80,000 books added to print on demand at Amazon by Cornell

Picture 2.pngFrom the press release:

Expanding an ongoing partnership with Amazon.com, Cornell University Library is increasing its print-on-demand offerings to more than 80,000 titles.

By the end of 2009, tens of thousands of new books will be added to the approximately 6,000 items in Cornell

4 Comments on 80,000 books added to print on demand at Amazon by Cornell

  1. Academic editor // February 5, 2009 at 12:22 pm //

    1. Is it really publishing to release books only through Amazon, ignoring the rest of the industry?

    2. Is Cornell’s behavior responsible, given Amazon’s all too obvious attempts to dominate the industry?

    One academic publisher, I believe it was the University of Pennsylvania, was recently told by Amazon that in the future Amazon plans to only distribute their titles if they are printed by Amazon’s affiliate BookSurge. Is that behavior Cornell wants to encourage by having BookSurge as their exclusive printer?

    3. Is there anything “academic” about releasing mere facsimiles created by clerical staff who were probably paid little more than the minimum wage?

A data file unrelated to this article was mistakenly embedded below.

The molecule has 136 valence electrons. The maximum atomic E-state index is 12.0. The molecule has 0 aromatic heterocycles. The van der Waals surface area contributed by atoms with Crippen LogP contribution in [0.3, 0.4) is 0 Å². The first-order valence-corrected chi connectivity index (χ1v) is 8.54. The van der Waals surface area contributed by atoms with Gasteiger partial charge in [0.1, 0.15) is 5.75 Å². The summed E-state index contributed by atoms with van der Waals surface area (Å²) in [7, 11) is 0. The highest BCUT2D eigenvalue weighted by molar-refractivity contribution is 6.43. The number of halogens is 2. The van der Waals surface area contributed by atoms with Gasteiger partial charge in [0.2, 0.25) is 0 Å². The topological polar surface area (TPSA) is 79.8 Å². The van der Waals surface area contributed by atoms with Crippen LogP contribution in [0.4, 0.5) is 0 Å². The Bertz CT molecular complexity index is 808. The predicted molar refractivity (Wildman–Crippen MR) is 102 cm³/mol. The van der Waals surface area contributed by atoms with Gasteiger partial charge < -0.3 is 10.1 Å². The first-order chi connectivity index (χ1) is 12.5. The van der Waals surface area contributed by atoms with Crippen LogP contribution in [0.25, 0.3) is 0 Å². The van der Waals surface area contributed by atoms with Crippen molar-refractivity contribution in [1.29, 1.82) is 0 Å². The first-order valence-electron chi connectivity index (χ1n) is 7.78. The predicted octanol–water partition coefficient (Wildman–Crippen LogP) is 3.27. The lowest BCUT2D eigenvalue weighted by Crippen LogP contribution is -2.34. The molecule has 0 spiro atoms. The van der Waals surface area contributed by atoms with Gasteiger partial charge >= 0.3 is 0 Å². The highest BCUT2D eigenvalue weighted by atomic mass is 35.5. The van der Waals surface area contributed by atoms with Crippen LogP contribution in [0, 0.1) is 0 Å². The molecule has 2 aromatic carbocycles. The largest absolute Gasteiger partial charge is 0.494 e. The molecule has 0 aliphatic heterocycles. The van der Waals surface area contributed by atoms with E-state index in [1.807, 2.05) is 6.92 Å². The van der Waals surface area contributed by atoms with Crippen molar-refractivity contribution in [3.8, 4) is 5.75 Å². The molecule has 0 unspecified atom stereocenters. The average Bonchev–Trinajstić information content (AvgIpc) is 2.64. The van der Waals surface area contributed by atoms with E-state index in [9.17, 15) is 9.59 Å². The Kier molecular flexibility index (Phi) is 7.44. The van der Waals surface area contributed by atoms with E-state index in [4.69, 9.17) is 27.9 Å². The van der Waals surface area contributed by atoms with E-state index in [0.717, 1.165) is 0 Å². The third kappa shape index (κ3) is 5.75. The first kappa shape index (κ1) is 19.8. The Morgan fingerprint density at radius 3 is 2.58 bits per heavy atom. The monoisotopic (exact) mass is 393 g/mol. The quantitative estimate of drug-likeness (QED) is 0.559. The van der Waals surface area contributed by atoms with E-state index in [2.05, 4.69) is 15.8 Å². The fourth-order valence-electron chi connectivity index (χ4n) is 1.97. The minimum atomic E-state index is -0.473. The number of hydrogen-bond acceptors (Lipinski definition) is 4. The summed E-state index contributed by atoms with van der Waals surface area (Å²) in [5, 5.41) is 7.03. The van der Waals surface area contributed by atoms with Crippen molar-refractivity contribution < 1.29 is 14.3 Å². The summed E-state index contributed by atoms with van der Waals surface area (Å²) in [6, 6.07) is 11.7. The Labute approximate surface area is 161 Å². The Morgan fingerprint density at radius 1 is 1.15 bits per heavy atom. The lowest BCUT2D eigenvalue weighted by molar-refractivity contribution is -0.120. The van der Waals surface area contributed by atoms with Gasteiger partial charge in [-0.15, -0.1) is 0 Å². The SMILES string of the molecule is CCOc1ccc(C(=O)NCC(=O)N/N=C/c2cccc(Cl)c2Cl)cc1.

The very size of this release, 80,000 titles, and the controlling factor for release, the fact that the titles are gathering dust on Cornell’s library shelves, suggests that the university is merely dumping pre-1923 titles on the market through one outlet in order to generate as much income as possible.

    No intellectual labor is required. No judgement and no intelligence are necessary. Trash or quality, it makes no difference to Cornell. At Cornell, their bottom line matters more than ensuring the continuing good health of academic publishing.

    That sad. That’s depressing. That’s pitiful.

  2. Is there a complete list of what Cornell is releasing? I have to wonder if any of these titles are already on Gutenberg, Google, etc.

    Are the PD books simply being scanned and reprinted as images, or is someone OCRing, proofing and correcting, so as to remaster the book?

    I have to agree that getting in bed with Amazon is a good way to get f***ed, given their draconian POD policies.

  3. Looking at the Cornell “store”, I don’t find an easily accessable listing. I did pick a random title “Up the Amazon and Madeira rivers, through Bolivia and Peru” and found it on Google Books. So, it seems that at least some titles are already available without having to pay the Amazon monster.

  4. I’d like to respond to one of your question, Joseph:

    Is it really publishing to release books only through Amazon, ignoring the rest of the industry?

    Cornell has a non-exclusive arrangement in place with Amazon and intends to add different options/venues for discovering and accessing these books.

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